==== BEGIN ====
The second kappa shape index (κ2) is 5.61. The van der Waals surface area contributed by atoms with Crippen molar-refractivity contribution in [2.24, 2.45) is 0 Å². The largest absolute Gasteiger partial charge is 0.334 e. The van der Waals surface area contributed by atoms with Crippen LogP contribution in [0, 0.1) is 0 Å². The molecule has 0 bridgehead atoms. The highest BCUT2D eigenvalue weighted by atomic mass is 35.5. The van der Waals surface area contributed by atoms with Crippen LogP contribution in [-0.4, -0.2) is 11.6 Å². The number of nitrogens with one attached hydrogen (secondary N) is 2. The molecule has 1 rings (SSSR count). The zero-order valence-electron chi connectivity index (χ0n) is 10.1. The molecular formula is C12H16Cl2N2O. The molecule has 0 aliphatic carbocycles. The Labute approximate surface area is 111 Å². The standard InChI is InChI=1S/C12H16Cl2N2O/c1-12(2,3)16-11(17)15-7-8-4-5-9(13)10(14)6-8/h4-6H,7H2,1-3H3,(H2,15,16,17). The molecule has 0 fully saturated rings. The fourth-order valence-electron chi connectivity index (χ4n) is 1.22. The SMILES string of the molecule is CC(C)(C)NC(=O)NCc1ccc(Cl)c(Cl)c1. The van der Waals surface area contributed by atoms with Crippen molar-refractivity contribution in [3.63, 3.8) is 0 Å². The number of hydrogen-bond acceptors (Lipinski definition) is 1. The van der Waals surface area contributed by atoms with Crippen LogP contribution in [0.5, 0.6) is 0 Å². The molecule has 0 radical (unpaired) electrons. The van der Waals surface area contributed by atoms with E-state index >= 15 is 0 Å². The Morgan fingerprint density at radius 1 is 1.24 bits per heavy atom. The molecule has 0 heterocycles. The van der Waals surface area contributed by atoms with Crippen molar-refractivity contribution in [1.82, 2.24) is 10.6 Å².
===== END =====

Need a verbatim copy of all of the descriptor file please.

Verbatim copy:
The second kappa shape index (κ2) is 5.61. The van der Waals surface area contributed by atoms with Crippen molar-refractivity contribution in [2.24, 2.45) is 0 Å². The largest absolute Gasteiger partial charge is 0.334 e. The van der Waals surface area contributed by atoms with Crippen LogP contribution in [0, 0.1) is 0 Å². The molecule has 0 bridgehead atoms. The highest BCUT2D eigenvalue weighted by atomic mass is 35.5. The van der Waals surface area contributed by atoms with Crippen LogP contribution in [-0.4, -0.2) is 11.6 Å². The number of nitrogens with one attached hydrogen (secondary N) is 2. The molecule has 1 rings (SSSR count). The zero-order valence-electron chi connectivity index (χ0n) is 10.1. The molecular formula is C12H16Cl2N2O. The molecule has 0 aliphatic carbocycles. The Labute approximate surface area is 111 Å². The standard InChI is InChI=1S/C12H16Cl2N2O/c1-12(2,3)16-11(17)15-7-8-4-5-9(13)10(14)6-8/h4-6H,7H2,1-3H3,(H2,15,16,17). The molecule has 0 fully saturated rings. The fourth-order valence-electron chi connectivity index (χ4n) is 1.22. The SMILES string of the molecule is CC(C)(C)NC(=O)NCc1ccc(Cl)c(Cl)c1. The van der Waals surface area contributed by atoms with Crippen molar-refractivity contribution in [3.63, 3.8) is 0 Å². The number of hydrogen-bond acceptors (Lipinski definition) is 1. The van der Waals surface area contributed by atoms with Crippen LogP contribution in [0.5, 0.6) is 0 Å². The molecule has 0 radical (unpaired) electrons. The van der Waals surface area contributed by atoms with E-state index >= 15 is 0 Å². The Morgan fingerprint density at radius 1 is 1.24 bits per heavy atom. The molecule has 0 heterocycles. The van der Waals surface area contributed by atoms with Crippen molar-refractivity contribution in [1.82, 2.24) is 10.6 Å².